On Tuesday, the Lincoln Project released an ad addressing accusations that Trump hasn’t protected American troops in Afghanistan from a bounty on their lives supposedly placed by the Russian government. The ad, titled “Betrayed,” features Dr. Dan Barkhuff, a physician and former Navy SEAL. “Months ago, Donald Trump learned the Russians were paying a bounty for dead American soldiers in Afghanistan and chose to do nothing about it,” Barkhuff said. “Any commander in chief with a spine would be stomping the living shit out of some Russians right now—diplomatically, economically, or, if necessary, with the sort of asymmetric warfare they’re using to send our kids home in body bags.” He added, “Mr. Trump, you’re either a coward who can’t stand up to an ex-KGB goon, or you’re complicit. Which is it?”

Some liberals were quick to applaud the ad. It was retweeted and quoted by Harvard law professor Laurence Tribe, former Bill Clinton adviser Paul Begala, and Mother Jones magazine D.C. bureau chief David Corn. Clara Jeffery, editor in chief of Mother Jones, tweeted, “this one might be the most yowza ad yet.” She went on to argue that the Lincoln Project and other Never Trump endeavors were valuable because they can “assail Trump from the right, speak in ways that a left candidate/group cannot convincingly, and provide a permission structure for wavering folks who feel the tug of party loyalty.”

The claim that the ads could win over Republicans seems, at best, speculative. The main way they are distributed is via Twitter (where they are retweeted by the already convinced) and in very small TV markets picked to maximize the chance of Trump’s seeing them. In other words, the game seems to be more about taunting and revenge than persuasion. Andrew Ferguson makes the fair point that “like a Trump rally, the ads work exclusively on the predispositions of the faithful.”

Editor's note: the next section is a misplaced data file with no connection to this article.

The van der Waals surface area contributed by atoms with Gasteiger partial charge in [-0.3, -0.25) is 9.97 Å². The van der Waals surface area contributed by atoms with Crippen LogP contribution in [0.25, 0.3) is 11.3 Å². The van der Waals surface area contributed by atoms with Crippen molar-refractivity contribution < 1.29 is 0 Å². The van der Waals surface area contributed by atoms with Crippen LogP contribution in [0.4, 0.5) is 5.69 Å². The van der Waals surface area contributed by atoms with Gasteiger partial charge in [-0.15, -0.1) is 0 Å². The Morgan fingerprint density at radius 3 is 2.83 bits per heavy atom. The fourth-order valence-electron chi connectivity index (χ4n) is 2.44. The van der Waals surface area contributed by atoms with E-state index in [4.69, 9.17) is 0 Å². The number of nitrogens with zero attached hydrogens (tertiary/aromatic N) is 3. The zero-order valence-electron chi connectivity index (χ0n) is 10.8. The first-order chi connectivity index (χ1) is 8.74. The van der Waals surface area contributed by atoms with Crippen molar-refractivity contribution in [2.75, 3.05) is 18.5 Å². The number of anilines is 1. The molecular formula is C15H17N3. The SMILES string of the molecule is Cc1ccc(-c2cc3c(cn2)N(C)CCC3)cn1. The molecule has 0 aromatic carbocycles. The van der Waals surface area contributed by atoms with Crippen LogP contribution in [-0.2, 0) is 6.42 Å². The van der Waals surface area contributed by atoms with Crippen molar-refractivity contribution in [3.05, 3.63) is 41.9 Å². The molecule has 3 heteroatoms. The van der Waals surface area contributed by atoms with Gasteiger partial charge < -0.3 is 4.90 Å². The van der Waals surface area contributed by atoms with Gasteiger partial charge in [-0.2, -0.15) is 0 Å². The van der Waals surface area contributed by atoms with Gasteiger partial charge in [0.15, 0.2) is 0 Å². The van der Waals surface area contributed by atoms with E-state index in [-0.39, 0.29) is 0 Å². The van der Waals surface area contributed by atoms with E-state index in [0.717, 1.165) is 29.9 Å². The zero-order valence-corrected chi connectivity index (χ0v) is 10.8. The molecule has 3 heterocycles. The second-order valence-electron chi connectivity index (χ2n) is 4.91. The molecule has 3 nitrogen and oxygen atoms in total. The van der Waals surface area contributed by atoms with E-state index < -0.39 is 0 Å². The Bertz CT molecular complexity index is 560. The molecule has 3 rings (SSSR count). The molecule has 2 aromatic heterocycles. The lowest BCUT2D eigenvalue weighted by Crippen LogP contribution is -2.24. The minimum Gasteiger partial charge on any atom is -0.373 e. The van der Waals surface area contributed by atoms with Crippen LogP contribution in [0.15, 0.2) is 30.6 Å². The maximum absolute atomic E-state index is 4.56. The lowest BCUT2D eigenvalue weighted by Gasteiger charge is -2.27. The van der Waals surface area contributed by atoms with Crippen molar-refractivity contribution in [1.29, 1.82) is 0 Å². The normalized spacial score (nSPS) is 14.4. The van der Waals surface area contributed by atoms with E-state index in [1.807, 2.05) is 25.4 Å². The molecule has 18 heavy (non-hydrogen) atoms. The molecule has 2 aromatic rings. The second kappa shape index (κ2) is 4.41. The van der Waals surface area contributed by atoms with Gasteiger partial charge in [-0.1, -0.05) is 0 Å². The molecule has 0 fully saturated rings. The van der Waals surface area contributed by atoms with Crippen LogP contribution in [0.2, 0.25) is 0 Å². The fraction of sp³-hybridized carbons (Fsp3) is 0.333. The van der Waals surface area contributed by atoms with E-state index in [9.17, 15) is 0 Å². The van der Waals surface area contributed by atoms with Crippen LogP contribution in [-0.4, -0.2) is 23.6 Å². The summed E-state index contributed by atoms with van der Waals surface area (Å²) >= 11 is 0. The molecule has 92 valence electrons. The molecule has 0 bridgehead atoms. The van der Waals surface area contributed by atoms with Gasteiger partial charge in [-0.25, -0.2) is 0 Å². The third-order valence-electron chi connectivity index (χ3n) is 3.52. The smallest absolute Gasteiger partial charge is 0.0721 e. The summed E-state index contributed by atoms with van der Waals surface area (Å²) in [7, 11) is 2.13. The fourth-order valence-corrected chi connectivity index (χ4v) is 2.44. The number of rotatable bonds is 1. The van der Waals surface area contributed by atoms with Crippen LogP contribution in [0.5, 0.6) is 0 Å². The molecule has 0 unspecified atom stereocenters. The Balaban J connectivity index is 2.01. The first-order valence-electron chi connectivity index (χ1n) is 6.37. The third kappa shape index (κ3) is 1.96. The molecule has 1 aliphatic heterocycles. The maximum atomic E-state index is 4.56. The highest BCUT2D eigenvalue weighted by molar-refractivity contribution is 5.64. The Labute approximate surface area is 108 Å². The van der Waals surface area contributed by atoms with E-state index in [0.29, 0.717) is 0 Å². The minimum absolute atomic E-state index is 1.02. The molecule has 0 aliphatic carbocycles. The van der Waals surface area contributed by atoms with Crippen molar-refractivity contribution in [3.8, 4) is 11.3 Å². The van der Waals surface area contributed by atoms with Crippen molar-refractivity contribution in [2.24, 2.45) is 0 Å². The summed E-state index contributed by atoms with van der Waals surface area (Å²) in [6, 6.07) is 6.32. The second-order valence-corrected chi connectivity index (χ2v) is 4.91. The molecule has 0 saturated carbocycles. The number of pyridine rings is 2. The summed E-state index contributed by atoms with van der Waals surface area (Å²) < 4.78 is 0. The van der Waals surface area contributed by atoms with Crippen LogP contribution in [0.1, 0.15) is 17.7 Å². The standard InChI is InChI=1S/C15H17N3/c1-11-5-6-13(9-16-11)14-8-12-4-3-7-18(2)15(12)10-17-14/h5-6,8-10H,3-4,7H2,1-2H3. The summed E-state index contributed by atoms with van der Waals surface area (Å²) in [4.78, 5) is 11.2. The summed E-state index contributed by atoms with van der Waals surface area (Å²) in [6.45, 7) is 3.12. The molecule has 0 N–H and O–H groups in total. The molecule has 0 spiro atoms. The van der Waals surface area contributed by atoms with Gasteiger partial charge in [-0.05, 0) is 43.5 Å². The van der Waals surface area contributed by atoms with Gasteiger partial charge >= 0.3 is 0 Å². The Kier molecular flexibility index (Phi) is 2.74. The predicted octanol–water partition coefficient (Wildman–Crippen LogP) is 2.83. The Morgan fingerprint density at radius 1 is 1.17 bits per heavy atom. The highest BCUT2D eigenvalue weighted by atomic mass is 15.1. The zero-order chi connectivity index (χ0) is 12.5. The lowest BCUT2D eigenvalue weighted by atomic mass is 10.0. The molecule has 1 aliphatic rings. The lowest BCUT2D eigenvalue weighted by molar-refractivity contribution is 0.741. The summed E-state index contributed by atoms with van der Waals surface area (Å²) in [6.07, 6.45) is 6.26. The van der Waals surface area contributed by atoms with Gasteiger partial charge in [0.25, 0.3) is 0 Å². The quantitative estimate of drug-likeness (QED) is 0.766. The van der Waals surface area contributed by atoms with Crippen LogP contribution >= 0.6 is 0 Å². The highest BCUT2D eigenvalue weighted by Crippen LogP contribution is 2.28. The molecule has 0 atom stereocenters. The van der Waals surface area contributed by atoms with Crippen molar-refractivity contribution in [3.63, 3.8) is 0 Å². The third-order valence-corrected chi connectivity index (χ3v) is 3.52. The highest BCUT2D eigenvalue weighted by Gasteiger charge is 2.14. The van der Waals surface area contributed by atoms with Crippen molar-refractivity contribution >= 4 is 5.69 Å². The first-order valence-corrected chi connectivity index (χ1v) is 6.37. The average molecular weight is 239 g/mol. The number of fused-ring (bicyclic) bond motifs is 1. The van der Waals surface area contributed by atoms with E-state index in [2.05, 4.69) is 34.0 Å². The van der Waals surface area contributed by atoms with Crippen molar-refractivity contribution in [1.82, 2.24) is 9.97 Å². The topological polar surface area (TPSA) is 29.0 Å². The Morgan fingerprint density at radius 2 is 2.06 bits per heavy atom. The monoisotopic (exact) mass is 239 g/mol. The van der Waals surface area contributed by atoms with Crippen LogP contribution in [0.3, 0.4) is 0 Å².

But if persuasion of disaffected or marginal Republicans voters isn’t the goal, is there anything motivating the ads other than the desire, understandable enough, to get Trump’s goat?

Barkhuff’s hard-line comments about launching “asymmetric warfare” offer a clue. On the merits, the idea of escalating the proxy war in the Middle East by taking out bounties on Russians is absurd. The war in Afghanistan has long lost whatever strategic rationale it ever had. In fact, from the moment George W. Bush failed to capture the escaping Osama bin Laden, the American occupation has made no sense. Still, a permanent occupation of Afghanistan is what the American national security establishment seems to want. Barkhuff’s ad functions as a way of co-opting opposition to Trump and channeling it into support for a war effort that is otherwise indefensible.

This suggests that these ads should be seen as an attempt to stake a claim in Joe Biden’s victory so that if he becomes president he’ll give hawkish Republicans a seat at the table. Biden already has a tropism toward bipartisanship, especially in foreign policy. He voted for the Iraq War and has been criticizing Trump from the right for not being sufficiently hard-line on Venezuela and China.

By creating ads like this, the Lincoln Project is creating an impression that will prove useful to foreign policy hawks if Biden wins: that Trump’s defeat was due in part to disaffected Republicans who didn’t like Trump’s questioning of national security orthodoxy.

One further objective might be to help the Republican Party rehabilitate if Trump goes down in defeat. The argument then will be that not every Republican went along with Trump, that many opposed him in their hearts, that he wasn’t a true Republican at all. Variations of these arguments were used to help the GOP refurbish its reputation after George W. Bush’s presidency ended in disaster.

Progressives would do well to keep a skeptical eye on the Lincoln Project. The ads needling Trump are often entertaining, but they are pushing a sinister agenda.

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Katrina vanden Heuvel
Editorial Director and Publisher, The Nation